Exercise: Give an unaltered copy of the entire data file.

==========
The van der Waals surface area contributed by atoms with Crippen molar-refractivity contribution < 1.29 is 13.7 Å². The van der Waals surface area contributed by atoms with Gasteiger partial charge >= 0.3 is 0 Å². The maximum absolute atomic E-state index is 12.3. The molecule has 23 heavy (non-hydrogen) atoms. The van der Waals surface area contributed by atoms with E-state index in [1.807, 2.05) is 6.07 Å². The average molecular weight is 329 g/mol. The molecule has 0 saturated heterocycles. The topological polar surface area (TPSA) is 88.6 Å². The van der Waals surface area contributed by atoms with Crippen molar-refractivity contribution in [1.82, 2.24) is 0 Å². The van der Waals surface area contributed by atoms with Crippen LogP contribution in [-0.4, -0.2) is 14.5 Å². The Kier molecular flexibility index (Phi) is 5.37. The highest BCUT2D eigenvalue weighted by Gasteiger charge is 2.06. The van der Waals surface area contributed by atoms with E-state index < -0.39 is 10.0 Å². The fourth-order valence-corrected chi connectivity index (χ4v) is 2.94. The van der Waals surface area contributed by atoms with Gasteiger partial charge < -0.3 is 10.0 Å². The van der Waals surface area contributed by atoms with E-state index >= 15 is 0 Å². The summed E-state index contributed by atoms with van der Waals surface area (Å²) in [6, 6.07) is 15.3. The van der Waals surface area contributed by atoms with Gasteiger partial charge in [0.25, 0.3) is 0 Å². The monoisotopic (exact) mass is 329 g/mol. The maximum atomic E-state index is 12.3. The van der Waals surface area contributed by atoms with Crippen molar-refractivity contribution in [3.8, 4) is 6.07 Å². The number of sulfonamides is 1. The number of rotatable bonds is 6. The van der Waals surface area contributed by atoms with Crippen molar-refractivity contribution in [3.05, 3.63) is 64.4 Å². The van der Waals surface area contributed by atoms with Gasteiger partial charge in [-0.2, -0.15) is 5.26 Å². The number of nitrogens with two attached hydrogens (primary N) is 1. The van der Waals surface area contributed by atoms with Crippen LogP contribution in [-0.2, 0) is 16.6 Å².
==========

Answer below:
The van der Waals surface area contributed by atoms with Crippen molar-refractivity contribution < 1.29 is 13.7 Å². The van der Waals surface area contributed by atoms with Gasteiger partial charge >= 0.3 is 0 Å². The maximum absolute atomic E-state index is 12.3. The molecule has 23 heavy (non-hydrogen) atoms. The van der Waals surface area contributed by atoms with E-state index in [1.807, 2.05) is 6.07 Å². The average molecular weight is 329 g/mol. The molecule has 0 saturated heterocycles. The topological polar surface area (TPSA) is 88.6 Å². The van der Waals surface area contributed by atoms with Crippen molar-refractivity contribution in [1.82, 2.24) is 0 Å². The van der Waals surface area contributed by atoms with Crippen LogP contribution in [-0.4, -0.2) is 14.5 Å². The Kier molecular flexibility index (Phi) is 5.37. The highest BCUT2D eigenvalue weighted by Gasteiger charge is 2.06. The van der Waals surface area contributed by atoms with E-state index < -0.39 is 10.0 Å². The fourth-order valence-corrected chi connectivity index (χ4v) is 2.94. The van der Waals surface area contributed by atoms with Gasteiger partial charge < -0.3 is 10.0 Å². The van der Waals surface area contributed by atoms with E-state index >= 15 is 0 Å². The summed E-state index contributed by atoms with van der Waals surface area (Å²) in [6, 6.07) is 15.3. The van der Waals surface area contributed by atoms with Gasteiger partial charge in [0.25, 0.3) is 0 Å². The monoisotopic (exact) mass is 329 g/mol. The maximum atomic E-state index is 12.3. The van der Waals surface area contributed by atoms with Crippen molar-refractivity contribution in [3.8, 4) is 6.07 Å². The number of sulfonamides is 1. The number of rotatable bonds is 6. The van der Waals surface area contributed by atoms with Crippen molar-refractivity contribution in [3.05, 3.63) is 64.4 Å². The van der Waals surface area contributed by atoms with Gasteiger partial charge in [-0.2, -0.15) is 5.26 Å². The number of nitrogens with two attached hydrogens (primary N) is 1. The van der Waals surface area contributed by atoms with Crippen LogP contribution in [-0.2, 0) is 16.6 Å².